Action stations - the Pharmacy Call to Action

NHS England’s Community Pharmacy Call to Action is the profession’s big chance to secure its future and not to be missed. If you haven’t contributed yet, why not?

Community pharmacy was handed its biggest opportunity yet to shape its own future in December when NHS England published ‘Improving health and patient care through Community Pharmacy – a Call to Action’. This consultation provides a rare opportunity for pharmacy staff to make their voices heard at the highest level, and comes at a crucial time in the profession’s development.

This is an essential piece of work for the pharmacy profession, says Claire Ward, chief executive of the Independent Pharmacy Federation. ‘Pharmacy can’t remain at a crossroads forever. This is pharmacy’s moment to consistently add value to patients beyond the supply function. It is also the time to be fully embraced by the NHS and recognised as a core part of health care delivery. We need to get patients and professionals engaged in this debate to create a real understanding of what community pharmacy can deliver.’

Sue Sharpe, PSNC chief executive, describes the Call to Action as ‘an important milestone for the sector in the reformed NHS’. Community pharmacy cannot afford to miss this chance to secure its future, she says. ‘The whole sector must be engaged if we are to ensure that our national commissioner hears the case for the role pharmacies can and must play in the health service and acts upon that.’

The whole sector must be engaged if we are to ensure that our national commissioner hears the case for the role pharmacies can and must play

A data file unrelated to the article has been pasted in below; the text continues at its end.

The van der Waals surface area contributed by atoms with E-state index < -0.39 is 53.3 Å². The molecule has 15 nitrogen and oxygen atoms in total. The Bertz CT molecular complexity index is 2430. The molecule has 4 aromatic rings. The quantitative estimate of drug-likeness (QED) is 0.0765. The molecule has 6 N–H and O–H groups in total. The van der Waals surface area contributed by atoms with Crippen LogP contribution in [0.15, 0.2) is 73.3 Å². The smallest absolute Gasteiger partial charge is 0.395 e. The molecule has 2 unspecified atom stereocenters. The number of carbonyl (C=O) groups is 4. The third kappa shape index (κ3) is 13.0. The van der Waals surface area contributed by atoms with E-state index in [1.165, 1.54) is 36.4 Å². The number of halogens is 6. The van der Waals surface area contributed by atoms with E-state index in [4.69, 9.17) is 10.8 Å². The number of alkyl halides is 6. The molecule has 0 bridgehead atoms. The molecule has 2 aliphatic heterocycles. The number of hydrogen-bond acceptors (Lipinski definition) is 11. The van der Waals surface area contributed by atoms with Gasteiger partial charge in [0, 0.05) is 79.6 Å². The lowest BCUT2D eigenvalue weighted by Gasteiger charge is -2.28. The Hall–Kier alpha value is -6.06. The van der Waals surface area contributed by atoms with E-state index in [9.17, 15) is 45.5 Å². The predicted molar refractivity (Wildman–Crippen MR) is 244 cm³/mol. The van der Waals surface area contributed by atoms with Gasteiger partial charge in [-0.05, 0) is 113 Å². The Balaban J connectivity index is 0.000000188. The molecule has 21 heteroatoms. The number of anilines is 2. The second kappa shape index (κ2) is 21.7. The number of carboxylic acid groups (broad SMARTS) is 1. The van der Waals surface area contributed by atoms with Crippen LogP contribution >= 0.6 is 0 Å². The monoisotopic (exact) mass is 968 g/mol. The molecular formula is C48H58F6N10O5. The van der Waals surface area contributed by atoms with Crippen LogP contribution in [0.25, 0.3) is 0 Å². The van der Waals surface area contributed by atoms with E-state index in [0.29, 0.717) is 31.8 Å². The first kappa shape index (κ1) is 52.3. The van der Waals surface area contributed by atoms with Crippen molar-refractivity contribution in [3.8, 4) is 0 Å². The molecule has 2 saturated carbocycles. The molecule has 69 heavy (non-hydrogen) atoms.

The main purpose of the document is to ‘stimulate debate in local communities, to shape local strategies for community pharmacy and to inform NHS England’s strategic framework for commissioning community pharmacy.’ NHSE plans to use the results to ‘develop a contractual framework that better supports these aims and secures the most efficient possible use of NHS and taxpayer resources.’ Its aims for community pharmacy are to:

  • Develop the role of the pharmacy team to provide personalised care
  • Play an even stronger role at the heart of more integrated out-of-hospital services
  • Provide a greater role in healthy living advice, improving health and reducing health inequalities
  • Deliver excellent patient experience that helps people to get the most from their medicines.

The four questions

The Pharmacy Call to Action, which forms part of the wider Call to Action that NHS England launched last July, asks four key questions, to be discussed locally, around:

  • Creating a ‘pharmacy first’ culture. Prompts for this discussion might include enhancing pharmacies’ public health role, recognising pharmacy as the first port of call for minor ailments and better use of community pharmacy for the management of long term conditions.
  • Ensuring patients get the best from their medicines, including discussion on national versus local commissioning, number and location of pharmacies, and alignment of the pharmacy and GP contract to, for example, improve repeat prescription management.
  • Integrating community pharmacy into the patient pathway. Prompts for this discussion might include pharmacist access to the Summary Care Record, better management of ‘high risk’ or vulnerable patients, pharmacy skill mix, and ensuring GPs have access to clinical pharmacy advice, eg in their practices.